An instructor at Clemson University wrote a series of public posts on his Facebook page denouncing Republicans, calling them "racist scum" and "naive."
According to Campus Reform, Bart Knijnenburg, assistant professor of Human-Centered Computing, wrote a series of Facebook posts criticizing the Republican Party as a whole and encouraging others not to turn a blind eye to the problem created by GOP ideals.
“All trump [sic] supporters, nay, all Republicans, are racist scum,” Knijnenburg wrote. Even after another Facebook user asked him to clarify his remarks, he stood by his statement.
“All Republicans? Yes. Your complacency made this happen," he commented. "Pick a side: denounce your affiliation, or admit you're a racist."
Knijnenberg, who has taught at Clemson since 2015, went on to accuse Republicans of merely criticizing President Donald Trump for political gain without taking any action to back up their criticism.
“I haven’t seen any of them renounce their political affiliation yet,” he said after a former student questioned his harsh generalization. “In fact, all of them fell in line with Trump once he became president. They selectively criticize him when it is politically convenient to do so, but they don’t take any actual sustained actions."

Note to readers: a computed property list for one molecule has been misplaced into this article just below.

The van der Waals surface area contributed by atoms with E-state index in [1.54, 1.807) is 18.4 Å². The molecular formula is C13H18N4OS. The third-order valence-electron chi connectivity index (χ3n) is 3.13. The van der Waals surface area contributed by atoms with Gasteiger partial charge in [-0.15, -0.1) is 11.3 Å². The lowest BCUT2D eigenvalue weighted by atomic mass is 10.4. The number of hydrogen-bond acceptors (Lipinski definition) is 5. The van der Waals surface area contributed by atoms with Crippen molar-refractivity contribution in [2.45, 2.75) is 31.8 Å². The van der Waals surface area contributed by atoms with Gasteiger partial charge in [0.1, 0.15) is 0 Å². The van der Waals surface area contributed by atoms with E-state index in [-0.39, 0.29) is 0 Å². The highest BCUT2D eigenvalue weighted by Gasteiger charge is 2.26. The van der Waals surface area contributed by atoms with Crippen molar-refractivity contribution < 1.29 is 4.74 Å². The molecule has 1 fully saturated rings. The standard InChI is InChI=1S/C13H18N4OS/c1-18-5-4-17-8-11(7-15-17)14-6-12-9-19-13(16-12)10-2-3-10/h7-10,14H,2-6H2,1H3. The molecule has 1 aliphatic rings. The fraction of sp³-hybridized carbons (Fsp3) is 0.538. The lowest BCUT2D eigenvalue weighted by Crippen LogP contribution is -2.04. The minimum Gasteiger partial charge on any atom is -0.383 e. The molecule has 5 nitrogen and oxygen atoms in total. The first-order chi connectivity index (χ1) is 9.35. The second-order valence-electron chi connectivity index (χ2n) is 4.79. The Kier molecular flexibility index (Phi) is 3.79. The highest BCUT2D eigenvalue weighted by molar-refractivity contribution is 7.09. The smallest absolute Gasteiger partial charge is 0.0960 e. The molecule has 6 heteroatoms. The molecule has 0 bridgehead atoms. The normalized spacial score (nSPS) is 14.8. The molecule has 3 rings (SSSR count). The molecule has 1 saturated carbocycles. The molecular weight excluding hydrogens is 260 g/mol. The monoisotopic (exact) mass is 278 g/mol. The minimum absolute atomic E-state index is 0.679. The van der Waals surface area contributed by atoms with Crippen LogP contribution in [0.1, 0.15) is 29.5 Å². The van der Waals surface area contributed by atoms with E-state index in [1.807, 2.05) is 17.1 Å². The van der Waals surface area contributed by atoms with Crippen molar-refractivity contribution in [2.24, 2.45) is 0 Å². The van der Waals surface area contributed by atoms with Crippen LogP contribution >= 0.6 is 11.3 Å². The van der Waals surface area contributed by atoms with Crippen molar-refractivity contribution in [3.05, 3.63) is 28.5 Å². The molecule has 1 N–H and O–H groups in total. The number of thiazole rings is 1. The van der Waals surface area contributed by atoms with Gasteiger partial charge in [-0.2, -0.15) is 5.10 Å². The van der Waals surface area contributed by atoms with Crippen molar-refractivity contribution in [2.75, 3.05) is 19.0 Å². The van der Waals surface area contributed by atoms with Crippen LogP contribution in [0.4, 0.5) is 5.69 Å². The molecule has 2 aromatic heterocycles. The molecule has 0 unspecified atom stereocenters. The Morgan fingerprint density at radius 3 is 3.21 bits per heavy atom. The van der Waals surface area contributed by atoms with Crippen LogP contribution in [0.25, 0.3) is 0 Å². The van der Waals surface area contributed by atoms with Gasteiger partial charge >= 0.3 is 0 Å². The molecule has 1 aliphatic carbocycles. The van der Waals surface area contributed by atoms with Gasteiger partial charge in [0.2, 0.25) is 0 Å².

The professor, who is currently on a tenure track at Brown, according to his resume, went on to explain that it's the Republican ideology that is the inherent problem.
“The republican [sic] ideology of ‘everyone is equal and nobody deserves a handout’ is naive at best, covertly racist at worst. I truly believe that turning a blind eye makes you complicit in what is happening now,” he told another Facebook user.
"This society is aggressively structured to make cis white males succeed, at the expense of minorities," he said.
Calls for violence
Knijnenberg also called for violence to be used against white supremacists, saying that it was up to others to stop them by any means necessary.
"I admire anyone who stands up against white supremacy. Violent or nonviolent. This needs to stop, by any means necessary. #PunchNazis," he proclaimed boldly.
Interestingly, the professor wrote on his LinkedIn profile that his job includes researching "privacy decision-making."
"Our online lives are full of small but difficult decisions," Knijnenberg said on the professional networking website. "Which app should I install? Should I post this on Facebook or not? Which YouTube video should I watch?"
Shortly after Campus Reform's publication, Knijnenberg changed his Facebook settings from public to private.